Women and the Art and Science of Collecting: Eighteenth-Century Collecting Beyond Europe
Edited by Dr. Arlene Leis and Dr. Kacie Wills
Abstracts due by 1 July 2020, with case studies due by 31 October 2020 and longer essays due 1 December 2020
We are inviting chapter abstracts for a collection of essays designed for academics, specialists, and enthusiasts interested in the interrelations between art and science in women’s collections and collecting practices beyond Europe in the long 18th century. This volume will follow our forthcoming compendium on the topic entitled, Women and the Art and Science of Collecting in Eighteenth-Century Europe, published by Routledge. This book recovers women’s histories through numerous interdisciplinary discourses pertaining to the subject of collecting, and it examines their interests, methodologies, and practices in relation to cultures of art and science.
In the second volume, we continue this discussion and consider women’s relationships to collecting of European and non-European objects, gathered, exchanged, and displayed within colonies and with indigenous cultures beyond Europe. Responding to ideas about indigenous collecting raised by Nicholas Thomas, Jennifer Newell, Greg Dening, Anne D’Alleva, Adriana Craciun, Mary Terrall, and others, we also aim to consider intercultural exchanges and collections of objects relatively unknown to Europeans. European collecting often traces its roots to biblical mythologies, such as the stories of Adam (naming and owning) and Noah (rescuing and preserving). What are the histories of collecting beyond Europe? And in what ways did women actively participate in or challenge those stories?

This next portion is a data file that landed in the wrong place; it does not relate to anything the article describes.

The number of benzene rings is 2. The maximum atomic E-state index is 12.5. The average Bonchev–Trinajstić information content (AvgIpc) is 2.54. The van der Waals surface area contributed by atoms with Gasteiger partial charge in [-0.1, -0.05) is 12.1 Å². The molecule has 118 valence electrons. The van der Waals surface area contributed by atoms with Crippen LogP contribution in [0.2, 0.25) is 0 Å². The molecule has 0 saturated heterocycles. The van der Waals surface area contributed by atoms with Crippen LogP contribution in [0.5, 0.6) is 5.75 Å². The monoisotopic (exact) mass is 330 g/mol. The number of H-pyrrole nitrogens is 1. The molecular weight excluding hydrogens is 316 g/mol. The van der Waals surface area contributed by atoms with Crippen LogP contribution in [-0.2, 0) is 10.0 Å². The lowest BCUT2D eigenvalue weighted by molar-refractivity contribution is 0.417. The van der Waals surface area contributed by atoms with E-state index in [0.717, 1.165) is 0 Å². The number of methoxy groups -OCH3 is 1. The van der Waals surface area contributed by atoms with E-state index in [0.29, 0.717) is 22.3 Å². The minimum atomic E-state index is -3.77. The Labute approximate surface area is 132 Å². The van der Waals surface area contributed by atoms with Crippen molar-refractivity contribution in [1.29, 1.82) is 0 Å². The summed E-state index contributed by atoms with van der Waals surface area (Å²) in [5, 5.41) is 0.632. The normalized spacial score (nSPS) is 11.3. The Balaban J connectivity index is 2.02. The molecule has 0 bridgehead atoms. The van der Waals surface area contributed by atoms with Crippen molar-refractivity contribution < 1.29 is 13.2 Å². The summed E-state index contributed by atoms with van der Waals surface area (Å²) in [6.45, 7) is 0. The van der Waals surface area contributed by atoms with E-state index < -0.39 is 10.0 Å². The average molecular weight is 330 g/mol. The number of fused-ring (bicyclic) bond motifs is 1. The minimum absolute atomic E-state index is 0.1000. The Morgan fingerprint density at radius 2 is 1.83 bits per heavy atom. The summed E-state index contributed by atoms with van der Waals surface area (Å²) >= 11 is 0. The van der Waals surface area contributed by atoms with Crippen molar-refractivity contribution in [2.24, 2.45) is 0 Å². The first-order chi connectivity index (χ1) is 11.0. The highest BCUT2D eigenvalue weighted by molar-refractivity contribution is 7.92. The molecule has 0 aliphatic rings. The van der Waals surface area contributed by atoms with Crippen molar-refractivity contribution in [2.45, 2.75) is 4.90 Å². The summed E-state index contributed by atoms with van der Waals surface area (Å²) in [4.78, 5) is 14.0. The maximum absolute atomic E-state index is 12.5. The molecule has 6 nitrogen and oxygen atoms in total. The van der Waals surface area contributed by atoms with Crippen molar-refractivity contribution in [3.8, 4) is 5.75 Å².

We hope to explore a diverse range of theoretical contexts, such as art historical, material culture, feminist, social, performance, gender, colonial, archival, and literary. We welcome essays that take a material culture approach and are particularly keen on research that makes use of new archival resources. We encourage interdisciplinary perspectives and are especially interested in essays that reveal the way in which women’s collections outside of Europe participated in cultures of art and science.
The compendium will consist of around ten essays of 6,000–6,500 words (with footnotes), each with up to four illustrations. In addition to these more traditional essays, we are looking for shorter (circa 1,000 words) case studies on material objects of interest from the period. The subject of women’s collections and art and science is also central to these smaller contributions, and each will include one illustration.
We aim to address the following topics and questions:
• The practice of collecting as cultural construct
• Decolonizing collecting
• What motivated women to collect in places outside of Europe? What were they collecting? How were women’s collections beyond Europe similar or different to their European counterparts?
• Women’s travel, immigration, exploration and the mobility of objects
• Classification, taxonomies and methodologies of collecting outside of Europe
• Religious collections
• Collecting for power and status
• Preservation, creation and learning
• The aesthetics of collecting beyond Europe
• Women’s exchanges/interactions with indigenous populations
• Collections formed as a means of making sense of the world
All inquiries should be addressed to Arlene Leis, firstname.lastname@example.org or Kacie Wills, email@example.com . Essay abstracts of 500 words and 300 word abstracts for smaller case studies are due July 1, 2020 and should be sent along with a short bio to: firstname.lastname@example.org and email@example.com. Finished case studies will be due October 31, 2020, and long essays will be due December 1, 2020.